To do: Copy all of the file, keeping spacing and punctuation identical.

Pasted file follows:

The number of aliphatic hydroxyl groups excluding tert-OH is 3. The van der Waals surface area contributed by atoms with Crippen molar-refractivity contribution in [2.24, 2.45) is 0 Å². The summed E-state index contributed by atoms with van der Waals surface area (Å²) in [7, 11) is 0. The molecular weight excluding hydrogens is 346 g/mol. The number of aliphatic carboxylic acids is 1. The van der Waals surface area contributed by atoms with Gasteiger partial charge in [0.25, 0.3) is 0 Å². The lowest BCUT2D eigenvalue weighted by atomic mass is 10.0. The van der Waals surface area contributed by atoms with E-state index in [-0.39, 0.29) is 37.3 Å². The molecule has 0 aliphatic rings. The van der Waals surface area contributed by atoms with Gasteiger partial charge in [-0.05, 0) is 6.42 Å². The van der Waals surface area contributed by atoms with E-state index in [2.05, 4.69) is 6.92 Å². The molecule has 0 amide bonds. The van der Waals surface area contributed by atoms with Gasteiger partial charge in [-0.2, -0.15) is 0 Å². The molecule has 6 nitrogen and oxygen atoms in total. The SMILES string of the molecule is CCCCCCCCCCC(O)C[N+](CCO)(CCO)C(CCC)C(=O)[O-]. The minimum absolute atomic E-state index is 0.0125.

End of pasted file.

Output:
The number of aliphatic hydroxyl groups excluding tert-OH is 3. The van der Waals surface area contributed by atoms with Crippen molar-refractivity contribution in [2.24, 2.45) is 0 Å². The summed E-state index contributed by atoms with van der Waals surface area (Å²) in [7, 11) is 0. The molecular weight excluding hydrogens is 346 g/mol. The number of aliphatic carboxylic acids is 1. The van der Waals surface area contributed by atoms with Gasteiger partial charge in [0.25, 0.3) is 0 Å². The lowest BCUT2D eigenvalue weighted by atomic mass is 10.0. The van der Waals surface area contributed by atoms with E-state index in [-0.39, 0.29) is 37.3 Å². The molecule has 0 aliphatic rings. The van der Waals surface area contributed by atoms with Gasteiger partial charge in [-0.05, 0) is 6.42 Å². The van der Waals surface area contributed by atoms with E-state index in [2.05, 4.69) is 6.92 Å². The molecule has 0 amide bonds. The van der Waals surface area contributed by atoms with Gasteiger partial charge in [-0.2, -0.15) is 0 Å². The molecule has 6 nitrogen and oxygen atoms in total. The SMILES string of the molecule is CCCCCCCCCCC(O)C[N+](CCO)(CCO)C(CCC)C(=O)[O-]. The minimum absolute atomic E-state index is 0.0125.